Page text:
Audit of the DoD’s Management of the Cybersecurity Risks for Government Purchase Card Purchases of Commercial Off-the-Shelf Items
(Source: DoD Inspector-General; issued July 30, 2019)
We determined whether the DoD assessed and mitigated cybersecurity risks when purchasing commercial off-the-shelf (COTS) information technology items. Although we primarily focused on Government purchase card (GPC) purchases, we also assessed risks affecting traditional acquisition processes.

Background

The DoD purchases and uses a wide variety of COTS information technology items, such as laptops, software, security cameras, and networking equipment. According to the Federal Acquisition Regulation, a COTS item is a commercial item sold in substantial quantity in the marketplace and offered to the Government in the same form in which it is sold to non-Government customers.

The DoD purchases COTS information technology items through several methods, including the traditional DoD acquisition process and GPCs. The traditional acquisition process is used to purchase COTS information technology items used for DoD programs and large acquisitions, such as weapon systems, aircraft, and command and control systems. COTS information technology items are also purchased through the use of GPCs to make micro-purchases, such as a television or an office printer. Micro-purchases are used for purchasing fixed-price commercial supplies that do not require the cardholder to agree to any terms and conditions other than price and delivery.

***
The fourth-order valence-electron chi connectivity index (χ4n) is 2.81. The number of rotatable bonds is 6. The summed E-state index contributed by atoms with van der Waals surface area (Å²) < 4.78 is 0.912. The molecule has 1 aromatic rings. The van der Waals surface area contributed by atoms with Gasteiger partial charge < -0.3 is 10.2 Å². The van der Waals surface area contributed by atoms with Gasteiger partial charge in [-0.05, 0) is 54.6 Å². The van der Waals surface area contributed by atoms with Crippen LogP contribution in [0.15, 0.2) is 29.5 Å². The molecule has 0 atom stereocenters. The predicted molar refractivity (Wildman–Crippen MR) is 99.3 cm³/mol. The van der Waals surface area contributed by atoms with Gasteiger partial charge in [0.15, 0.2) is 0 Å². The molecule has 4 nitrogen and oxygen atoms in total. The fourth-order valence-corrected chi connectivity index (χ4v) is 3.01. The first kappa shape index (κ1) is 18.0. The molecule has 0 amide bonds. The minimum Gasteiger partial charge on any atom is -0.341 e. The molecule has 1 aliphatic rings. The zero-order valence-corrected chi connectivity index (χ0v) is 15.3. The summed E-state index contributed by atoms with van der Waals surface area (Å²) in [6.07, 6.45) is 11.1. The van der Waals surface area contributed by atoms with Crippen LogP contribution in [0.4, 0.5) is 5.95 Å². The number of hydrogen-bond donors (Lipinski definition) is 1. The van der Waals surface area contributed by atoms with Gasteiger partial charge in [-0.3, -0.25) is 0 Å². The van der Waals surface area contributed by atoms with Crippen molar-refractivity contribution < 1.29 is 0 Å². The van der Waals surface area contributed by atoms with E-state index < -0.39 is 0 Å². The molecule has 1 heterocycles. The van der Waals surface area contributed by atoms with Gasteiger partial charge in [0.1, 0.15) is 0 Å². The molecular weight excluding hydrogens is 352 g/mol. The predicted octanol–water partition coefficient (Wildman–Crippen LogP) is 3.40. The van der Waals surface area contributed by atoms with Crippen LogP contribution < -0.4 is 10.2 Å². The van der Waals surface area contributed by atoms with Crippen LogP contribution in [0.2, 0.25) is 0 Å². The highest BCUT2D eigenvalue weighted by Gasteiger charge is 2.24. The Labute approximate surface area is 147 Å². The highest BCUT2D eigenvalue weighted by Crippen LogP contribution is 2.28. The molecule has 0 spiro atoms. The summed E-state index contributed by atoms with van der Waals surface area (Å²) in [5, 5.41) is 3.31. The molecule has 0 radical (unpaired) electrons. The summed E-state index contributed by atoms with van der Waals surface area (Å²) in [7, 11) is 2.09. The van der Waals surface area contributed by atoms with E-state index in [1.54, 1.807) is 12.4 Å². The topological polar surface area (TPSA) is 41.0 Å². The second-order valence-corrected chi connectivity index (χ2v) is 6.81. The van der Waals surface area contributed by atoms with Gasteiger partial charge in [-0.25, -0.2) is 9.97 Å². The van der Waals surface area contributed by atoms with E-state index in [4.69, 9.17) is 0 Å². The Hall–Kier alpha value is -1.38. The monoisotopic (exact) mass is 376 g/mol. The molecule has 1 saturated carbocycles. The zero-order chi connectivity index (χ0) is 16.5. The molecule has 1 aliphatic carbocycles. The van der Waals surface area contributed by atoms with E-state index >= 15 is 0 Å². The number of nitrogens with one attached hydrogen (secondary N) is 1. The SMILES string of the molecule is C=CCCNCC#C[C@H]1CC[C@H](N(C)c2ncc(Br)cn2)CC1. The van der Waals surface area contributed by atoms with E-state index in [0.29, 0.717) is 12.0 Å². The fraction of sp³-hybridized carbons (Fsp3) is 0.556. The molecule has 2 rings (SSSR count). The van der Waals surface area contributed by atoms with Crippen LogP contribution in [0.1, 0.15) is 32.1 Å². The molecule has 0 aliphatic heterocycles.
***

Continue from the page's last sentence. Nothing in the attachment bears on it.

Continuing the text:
The GPC program is intended to streamline the small purchase and payment process, minimize paperwork, and simplify the administrative process associated with procuring goods that cost less than the micro-purchase threshold of $10,000.

Findings

We determined that the DoD purchased and used COTS information technology items with known cybersecurity risks. Specifically, Army and Air Force GPC holders purchased at least $32.8 million of COTS information technology items, such as Lenovo computers, Lexmark printers, and GoPro cameras, with known cybersecurity vulnerabilities in FY 2018.

The DoD purchased and used COTS information technology items with commonly known cybersecurity risks because the DoD did not establish:
-- responsibility for an organization or group to develop a strategy to manage the cybersecurity risks of COTS information technology items;

-- acquisition policies that proactively address the cybersecurity risks of COTS information technology items;

-- an approved products list to prevent unsecure items from being purchased; and

-- controls to prevent the purchase of high-risk COTS information technology items with known cybersecurity risks similar to the controls implemented through the use of the national security systems-restricted list.

As a result, adversaries could exploit known cybersecurity vulnerabilities that exist in COTS items purchased by the DoD.

If the DoD continues to purchase and use COTS information technology items without identifying, assessing, and mitigating the known vulnerabilities associated with COTS information technology items, missions critical to national security could be compromised. For example, the Department of State issued a warning in May 2017 against using Hangzhou Hikvision Digital Technology Company and Dahua Technology Company video surveillance equipment, citing cyberespionage concerns from China.

Despite the inherent risks associated with their use, DoD Components continued to purchase and use these COTS items to monitor installation security until Congress banned the Government from using them in August 2018. In addition, despite reports from the National Security Agency DoD Components purchased and used the systems.

Recommendations